People tend to dismiss much of Michigan because of the financial troubles that Detroit has come under over the years. What most people don’t know is that Michigan is a vast and beautiful state that has a lot of character and charm in every corner you can find. The food is also supremely underrated, as many don’t know about the chili cheese dogs from the east side of the state or the four corner pizzas.
Another food that isn’t quite known outside of Michigan is the pasty. Part of the reason is because the pasty didn’t actually originate in Michigan. In fact, it’s a recipe from the United Kingdom that dates back for hundreds of years. The origins of the pasty are a bit hazy, with many people trying to take credit over that time.
The other reason why the pasty isn’t too well known is because of which part of Michigan it comes from. The Upper Peninsula tends to be ignored as a part of Michigan, even by those that live in the Lower Peninsula (who the Yoopers refer to as “trolls”). We do get a lot of visitors in the U.P., though, and a lot of them come to taste these delicious pasties.
Every year, the city of Calumet has a Pasty Fest over the summer, celebrating not only our favorite dish but the history of the people. People of many different ethnic backgrounds that came to the U.P. to work in the copper mines adopted a love for the pasty, which is why we still celebrate today.
If you want to get a little taste of history and see what the Upper Peninsula in Michigan is all about, we have just the recipe for you. You don’t need a ton of ingredients, and all you need is about two hours from start to finish to make enough pasties for six people. Being a meat and potatoes kind of state, it’s a perfect dish that symbolizes the midwest’s cultural history, and you and your family are sure to love this recipe!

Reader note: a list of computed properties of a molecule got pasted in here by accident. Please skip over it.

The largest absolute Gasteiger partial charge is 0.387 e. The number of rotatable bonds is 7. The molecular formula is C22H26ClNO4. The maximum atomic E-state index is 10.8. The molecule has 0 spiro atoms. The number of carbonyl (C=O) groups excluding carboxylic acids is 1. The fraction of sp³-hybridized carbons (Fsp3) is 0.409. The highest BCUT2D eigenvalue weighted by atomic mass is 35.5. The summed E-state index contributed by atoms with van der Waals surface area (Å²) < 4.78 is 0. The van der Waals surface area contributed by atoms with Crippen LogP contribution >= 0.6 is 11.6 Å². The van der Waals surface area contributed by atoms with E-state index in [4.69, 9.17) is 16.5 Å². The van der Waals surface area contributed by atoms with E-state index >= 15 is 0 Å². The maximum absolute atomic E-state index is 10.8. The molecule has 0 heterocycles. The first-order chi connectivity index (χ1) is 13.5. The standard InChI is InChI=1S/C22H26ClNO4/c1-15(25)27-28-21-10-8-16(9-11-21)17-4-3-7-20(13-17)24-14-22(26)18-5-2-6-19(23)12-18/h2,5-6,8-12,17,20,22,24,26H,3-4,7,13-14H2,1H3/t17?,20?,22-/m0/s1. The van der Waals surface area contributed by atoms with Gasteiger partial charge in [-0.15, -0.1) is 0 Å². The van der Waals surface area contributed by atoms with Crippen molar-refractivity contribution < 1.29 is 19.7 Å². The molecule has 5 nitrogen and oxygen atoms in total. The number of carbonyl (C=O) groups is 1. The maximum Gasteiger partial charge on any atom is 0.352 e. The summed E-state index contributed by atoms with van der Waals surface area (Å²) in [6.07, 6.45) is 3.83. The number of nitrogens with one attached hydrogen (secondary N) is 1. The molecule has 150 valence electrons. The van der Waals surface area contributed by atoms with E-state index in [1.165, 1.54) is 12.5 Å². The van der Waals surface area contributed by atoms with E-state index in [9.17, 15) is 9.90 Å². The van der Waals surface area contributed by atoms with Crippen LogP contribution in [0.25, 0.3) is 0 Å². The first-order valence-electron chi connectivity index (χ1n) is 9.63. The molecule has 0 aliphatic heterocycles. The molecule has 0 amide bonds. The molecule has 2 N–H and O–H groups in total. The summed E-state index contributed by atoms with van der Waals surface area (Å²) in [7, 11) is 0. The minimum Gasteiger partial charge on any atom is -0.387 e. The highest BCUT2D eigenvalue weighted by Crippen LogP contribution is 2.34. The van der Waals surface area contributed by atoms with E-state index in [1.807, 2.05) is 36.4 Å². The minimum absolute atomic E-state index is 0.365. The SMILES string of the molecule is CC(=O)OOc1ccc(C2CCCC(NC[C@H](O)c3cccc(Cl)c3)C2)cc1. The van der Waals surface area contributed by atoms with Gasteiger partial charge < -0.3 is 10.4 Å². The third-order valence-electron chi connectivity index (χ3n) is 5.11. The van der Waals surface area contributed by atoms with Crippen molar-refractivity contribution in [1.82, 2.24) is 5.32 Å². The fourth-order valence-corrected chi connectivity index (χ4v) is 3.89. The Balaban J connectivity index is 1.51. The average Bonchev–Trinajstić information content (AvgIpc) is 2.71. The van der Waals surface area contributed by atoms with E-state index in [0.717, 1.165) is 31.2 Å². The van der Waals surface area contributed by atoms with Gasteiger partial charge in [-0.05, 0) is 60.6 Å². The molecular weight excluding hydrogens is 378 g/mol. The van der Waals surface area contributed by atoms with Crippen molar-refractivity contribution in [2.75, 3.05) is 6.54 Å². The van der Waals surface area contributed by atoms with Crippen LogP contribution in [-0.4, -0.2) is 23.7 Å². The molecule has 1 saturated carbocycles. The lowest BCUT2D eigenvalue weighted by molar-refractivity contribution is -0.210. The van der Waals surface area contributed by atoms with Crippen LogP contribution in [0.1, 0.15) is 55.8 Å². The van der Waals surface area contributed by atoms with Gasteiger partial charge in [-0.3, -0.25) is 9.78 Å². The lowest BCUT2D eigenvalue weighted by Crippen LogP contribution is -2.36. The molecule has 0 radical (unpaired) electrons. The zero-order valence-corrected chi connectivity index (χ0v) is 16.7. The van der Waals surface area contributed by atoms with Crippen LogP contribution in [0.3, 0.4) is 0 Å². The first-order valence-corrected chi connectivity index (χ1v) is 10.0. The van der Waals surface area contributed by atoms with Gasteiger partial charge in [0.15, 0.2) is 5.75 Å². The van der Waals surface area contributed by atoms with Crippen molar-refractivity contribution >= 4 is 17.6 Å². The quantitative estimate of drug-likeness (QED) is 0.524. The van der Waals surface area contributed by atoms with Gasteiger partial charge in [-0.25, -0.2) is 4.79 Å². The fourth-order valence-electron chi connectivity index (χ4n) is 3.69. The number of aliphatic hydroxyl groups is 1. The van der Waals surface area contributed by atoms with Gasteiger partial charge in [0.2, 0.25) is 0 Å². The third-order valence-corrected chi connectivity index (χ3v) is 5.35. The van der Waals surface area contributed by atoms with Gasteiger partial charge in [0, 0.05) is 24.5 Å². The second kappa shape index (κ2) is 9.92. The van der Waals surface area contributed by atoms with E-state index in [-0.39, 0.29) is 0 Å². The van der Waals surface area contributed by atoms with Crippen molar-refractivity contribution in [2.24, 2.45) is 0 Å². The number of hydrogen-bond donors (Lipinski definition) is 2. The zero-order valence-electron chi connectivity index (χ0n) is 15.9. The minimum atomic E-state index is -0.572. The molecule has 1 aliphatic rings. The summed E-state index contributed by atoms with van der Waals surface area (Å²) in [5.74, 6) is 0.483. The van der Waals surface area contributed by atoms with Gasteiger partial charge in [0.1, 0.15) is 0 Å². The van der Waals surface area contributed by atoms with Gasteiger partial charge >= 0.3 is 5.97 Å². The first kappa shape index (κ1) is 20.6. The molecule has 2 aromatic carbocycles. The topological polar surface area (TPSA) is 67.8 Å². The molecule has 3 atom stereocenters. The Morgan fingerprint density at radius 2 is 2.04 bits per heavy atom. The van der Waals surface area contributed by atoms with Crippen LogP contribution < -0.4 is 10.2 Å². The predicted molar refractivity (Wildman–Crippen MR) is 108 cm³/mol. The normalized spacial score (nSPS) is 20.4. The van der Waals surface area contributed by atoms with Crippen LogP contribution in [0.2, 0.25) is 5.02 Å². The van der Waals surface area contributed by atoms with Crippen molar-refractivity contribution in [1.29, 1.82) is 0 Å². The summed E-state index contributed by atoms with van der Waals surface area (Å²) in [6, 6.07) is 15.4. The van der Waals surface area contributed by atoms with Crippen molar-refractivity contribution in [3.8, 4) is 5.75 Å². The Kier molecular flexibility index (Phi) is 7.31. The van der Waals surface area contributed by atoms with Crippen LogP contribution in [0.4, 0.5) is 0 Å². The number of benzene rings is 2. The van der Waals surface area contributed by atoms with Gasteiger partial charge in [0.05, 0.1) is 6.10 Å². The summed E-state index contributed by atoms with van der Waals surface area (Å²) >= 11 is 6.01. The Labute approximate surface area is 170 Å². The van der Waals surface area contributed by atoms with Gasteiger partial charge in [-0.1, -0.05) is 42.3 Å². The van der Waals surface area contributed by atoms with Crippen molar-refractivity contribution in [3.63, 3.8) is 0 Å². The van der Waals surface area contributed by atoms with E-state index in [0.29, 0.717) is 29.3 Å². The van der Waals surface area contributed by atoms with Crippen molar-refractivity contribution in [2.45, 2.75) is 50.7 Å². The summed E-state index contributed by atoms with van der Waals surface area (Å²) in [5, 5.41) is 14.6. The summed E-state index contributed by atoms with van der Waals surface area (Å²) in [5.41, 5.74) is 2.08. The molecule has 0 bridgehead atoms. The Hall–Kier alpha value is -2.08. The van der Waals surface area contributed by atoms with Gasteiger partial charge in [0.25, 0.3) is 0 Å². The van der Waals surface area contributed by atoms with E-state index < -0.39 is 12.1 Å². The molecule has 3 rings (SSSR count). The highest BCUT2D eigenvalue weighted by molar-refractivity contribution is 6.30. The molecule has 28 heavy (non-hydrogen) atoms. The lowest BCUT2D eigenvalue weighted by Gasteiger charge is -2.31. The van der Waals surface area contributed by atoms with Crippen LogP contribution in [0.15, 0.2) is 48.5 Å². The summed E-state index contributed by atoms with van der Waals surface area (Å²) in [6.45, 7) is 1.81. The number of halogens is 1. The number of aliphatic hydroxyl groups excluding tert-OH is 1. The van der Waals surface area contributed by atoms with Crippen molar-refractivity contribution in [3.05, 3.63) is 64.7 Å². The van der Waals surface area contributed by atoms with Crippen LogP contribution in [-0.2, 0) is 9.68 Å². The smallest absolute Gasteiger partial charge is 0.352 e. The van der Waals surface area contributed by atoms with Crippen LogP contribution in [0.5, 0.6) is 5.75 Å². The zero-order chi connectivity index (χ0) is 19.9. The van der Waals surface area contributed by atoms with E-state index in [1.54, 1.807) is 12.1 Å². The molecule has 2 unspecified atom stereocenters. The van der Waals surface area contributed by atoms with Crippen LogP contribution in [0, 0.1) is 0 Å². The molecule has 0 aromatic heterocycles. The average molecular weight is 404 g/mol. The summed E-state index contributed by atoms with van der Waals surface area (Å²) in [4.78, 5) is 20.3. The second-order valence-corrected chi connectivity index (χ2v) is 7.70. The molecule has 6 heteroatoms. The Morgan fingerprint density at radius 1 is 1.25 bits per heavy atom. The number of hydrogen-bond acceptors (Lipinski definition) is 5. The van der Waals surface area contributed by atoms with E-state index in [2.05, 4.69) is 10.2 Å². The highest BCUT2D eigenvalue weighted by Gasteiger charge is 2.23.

Preparation Time: 2 Hours
Serves: 6 People
Nutrition (Per Serving):Calories: 825
Fat: 35 g
Protein: 22 g
Carbohydrates: 100 g
Sodium: 1,650 mg
Cholesterol: 30 mg
What You’ll Need:
- 1 Pound of Boneless Round (or Chuck) Steak, Sliced into 1-Inch Cubes
- 2 Potatoes, Peeled and Cubed
- 3 ½ Cups of All Purpose Flour
- ¼ Rutabaga, Cubed
- 1 Cup of Shortening
- 1 Carrot, Diced
- 1 Chopped Onion
- 6 Tablespoons of Margarine
- Salt and Pepper to Taste
- 1 Cup of Cold Water
- 1 ½ Teaspoons of Salt
- To start off, take out a large bowl where we can combine our three and a half cups of all purpose flour and one and a half teaspoons of salt. Once combined, cut the cup of shortening into the mix and stir them up until it looks like you have crumbs in your bowl.
- Now, we’ll add in a cup of cold water and continue to mix. It should be thick enough so that you’re able to form the mixture within the bowl into a ball. Once you’ve done that, cover the bowl and place it into the refrigerator.
- Next, we’ll preheat the oven to 350 degrees (175 degrees Celsius). While it’s warming up, take out a baking sheet and a bowl. Line the baking sheet with parchment paper and then we’ll mix some more ingredients.
- Once you’ve cut your beef into one-inch cubes, place it into the bowl. We’ll then add in a cup of chopped carrots, ¼ cup of cubed rutabaga, two cubed and peeled potatoes and a chopped onion. Add in a little salt and pepper for seasoning.
- Take out the dough from the refrigerator and then divide it into six equal sized pieces. Roll each of these pieces into a ball. Then pat down each of the balls into a round shape (flat circle) that’s about six inches in diameter. On each of these pieces, place a cup of the filling from your mixing bowl and dot each one with a tablespoon of margarine.
- Fold the pastry in half over the filling (making sure that it’s not overfilled). Then, crimp down the edges so that the filling doesn’t escape while cooking. Take a fork to make edges on the pastries and place them onto your baking sheet.
- For 60 minutes, bake the pastries at 350 degrees. Once finished, allow them to cool for a few minutes on top of the oven until they’re ready. Now, you should have six total pasties that are ready to eat and be enjoyed by all!